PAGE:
A group of slowly progressive inherited disorders affecting motor and sensory peripheral nerves. Subtypes include HMSNs I-VII. HMSN I and II both refer to CHARCOT-MARIE-TOOTH DISEASE. HMSN III refers to hypertrophic neuropathy of infancy. HMSN IV refers to REFSUM DISEASE. HMSN V refers to a condition marked by a hereditary motor and sensory neuropathy associated with spastic paraplegia (see SPASTIC PARAPLEGIA, HEREDITARY). HMSN VI refers to HMSN associated with an inherited optic atrophy (OPTIC ATROPHIES, HEREDITARY), and HMSN VII refers to HMSN associated with retinitis pigmentosa. (From Adams et al., Principles of Neurology, 6th ed, p1343)
A syndrome complex composed of three conditions which represent clinical variants of the same disease process: STRIATONIGRAL DEGENERATION; SHY-DRAGER SYNDROME; and the sporadic form of OLIVOPONTOCEREBELLAR ATROPHIES. Clinical features include autonomic, cerebellar, and basal ganglia dysfunction. Pathologic examination reveals atrophy of the basal ganglia, cerebellum, pons, and medulla, with prominent loss of autonomic neurons in the brain stem and spinal cord. (From Adams et al., Principles of Neurology, 6th ed, p1076; Baillieres Clin Neurol 1997 Apr;6(1):187-204; Med Clin North Am 1999 Mar;83(2):381-92)
An illusion of movement, either of the external world revolving around the individual or of the individual revolving in space. Vertigo may be associated with disorders of the inner ear (EAR, INNER); VESTIBULAR NERVE; BRAINSTEM; or CEREBRAL CORTEX. Lesions in the TEMPORAL LOBE and PARIETAL LOBE may be associated with FOCAL SEIZURES that may feature vertigo as an ictal manifestation. (From Adams et al., Principles of Neurology, 6th ed, pp300-1)
The part of CENTRAL NERVOUS SYSTEM that is contained within the skull (CRANIUM). Arising from the NEURAL TUBE, the embryonic brain is comprised of three major parts including PROSENCEPHALON (the forebrain); MESENCEPHALON (the midbrain); and RHOMBENCEPHALON (the hindbrain). The developed brain consists of CEREBRUM; CEREBELLUM; and other structures in the BRAIN STEM.
Visual impairments limiting one or more of the basic functions of the eye: visual acuity, dark adaptation, color vision, or peripheral vision. These may result from EYE DISEASES; OPTIC NERVE DISEASES; VISUAL PATHWAY diseases; OCCIPITAL LOBE diseases; OCULAR MOTILITY DISORDERS; and other conditions (From Newell, Ophthalmology: Principles and Concepts, 7th ed, p132).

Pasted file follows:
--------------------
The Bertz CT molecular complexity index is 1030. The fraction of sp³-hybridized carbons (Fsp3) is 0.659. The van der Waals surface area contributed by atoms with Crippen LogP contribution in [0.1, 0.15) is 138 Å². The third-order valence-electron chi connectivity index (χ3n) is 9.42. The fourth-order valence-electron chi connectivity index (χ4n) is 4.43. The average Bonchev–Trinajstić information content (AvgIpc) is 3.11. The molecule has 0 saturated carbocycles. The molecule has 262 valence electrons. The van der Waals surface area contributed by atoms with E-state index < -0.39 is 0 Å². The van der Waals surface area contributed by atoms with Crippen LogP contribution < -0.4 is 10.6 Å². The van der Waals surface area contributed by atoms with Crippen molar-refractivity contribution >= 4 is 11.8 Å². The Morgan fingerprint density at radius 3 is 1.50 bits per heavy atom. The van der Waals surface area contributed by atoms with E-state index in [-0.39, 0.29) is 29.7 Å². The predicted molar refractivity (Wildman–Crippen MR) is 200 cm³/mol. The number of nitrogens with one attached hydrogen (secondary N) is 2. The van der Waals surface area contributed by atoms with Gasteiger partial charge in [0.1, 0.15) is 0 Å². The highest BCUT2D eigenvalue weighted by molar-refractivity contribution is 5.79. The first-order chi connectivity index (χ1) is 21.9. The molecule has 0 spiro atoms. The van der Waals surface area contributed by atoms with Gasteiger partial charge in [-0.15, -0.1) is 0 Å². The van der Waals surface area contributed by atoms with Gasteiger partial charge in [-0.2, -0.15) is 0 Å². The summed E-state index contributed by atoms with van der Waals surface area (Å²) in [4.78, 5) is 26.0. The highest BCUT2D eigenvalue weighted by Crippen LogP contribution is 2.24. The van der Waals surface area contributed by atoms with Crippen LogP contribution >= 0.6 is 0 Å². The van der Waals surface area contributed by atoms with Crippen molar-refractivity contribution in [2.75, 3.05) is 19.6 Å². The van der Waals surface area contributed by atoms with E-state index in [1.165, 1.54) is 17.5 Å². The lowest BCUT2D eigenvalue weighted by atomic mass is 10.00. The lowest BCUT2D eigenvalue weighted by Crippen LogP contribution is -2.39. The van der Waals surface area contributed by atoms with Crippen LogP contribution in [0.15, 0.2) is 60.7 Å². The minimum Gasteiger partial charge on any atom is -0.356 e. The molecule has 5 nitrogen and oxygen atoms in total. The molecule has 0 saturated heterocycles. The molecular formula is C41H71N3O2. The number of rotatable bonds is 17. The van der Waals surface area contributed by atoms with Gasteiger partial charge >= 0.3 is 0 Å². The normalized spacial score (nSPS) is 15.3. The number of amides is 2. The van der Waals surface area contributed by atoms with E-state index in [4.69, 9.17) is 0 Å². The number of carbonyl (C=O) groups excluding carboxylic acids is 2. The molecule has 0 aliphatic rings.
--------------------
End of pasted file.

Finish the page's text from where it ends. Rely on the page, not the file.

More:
Neurons of the innermost layer of the retina, the internal plexiform layer. They are of variable sizes and shapes, and their axons project via the OPTIC NERVE to the brain. A small subset of these cells act as photoreceptors with projections to the SUPRACHIASMATIC NUCLEUS, the center for regulating CIRCADIAN RHYTHM.
Any detectable and heritable change in the genetic material that causes a change in the GENOTYPE and which is transmitted to daughter cells and to succeeding generations.
A group of recessively inherited diseases that feature progressive muscular atrophy and hypotonia. They are classified as type I (Werdnig-Hoffman disease), type II (intermediate form), and type III (Kugelberg-Welander disease). Type I is fatal in infancy, type II has a late infantile onset and is associated with survival into the second or third decade. Type III has its onset in childhood, and is slowly progressive. (J Med Genet 1996 Apr:33(4):281-3)
Swelling of the OPTIC DISK, usually in association with increased intracranial pressure, characterized by hyperemia, blurring of the disk margins, microhemorrhages, blind spot enlargement, and engorgement of retinal veins. Chronic papilledema may cause OPTIC ATROPHY and visual loss. (Miller et al., Clinical Neuro-Ophthalmology, 4th ed, p175)
Injuries to the optic nerve induced by a trauma to the face or head. These may occur with closed or penetrating injuries. Relatively minor compression of the superior aspect of orbit may also result in trauma to the optic nerve. Clinical manifestations may include visual loss, PAPILLEDEMA, and an afferent pupillary defect.
Idiopathic inflammation of the VESTIBULAR NERVE, characterized clinically by the acute or subacute onset of VERTIGO; NAUSEA; and imbalance. The COCHLEAR NERVE is typically spared and HEARING LOSS and TINNITUS do not usually occur. Symptoms usually resolve over a period of days to weeks. (Adams et al., Principles of Neurology, 6th ed, p304)
Diseases affecting the eye.
The inability to see or the loss or absence of perception of visual stimuli. This condition may be the result of EYE DISEASES; OPTIC NERVE DISEASES; OPTIC CHIASM diseases; or BRAIN DISEASES affecting the VISUAL PATHWAYS or OCCIPITAL LOBE.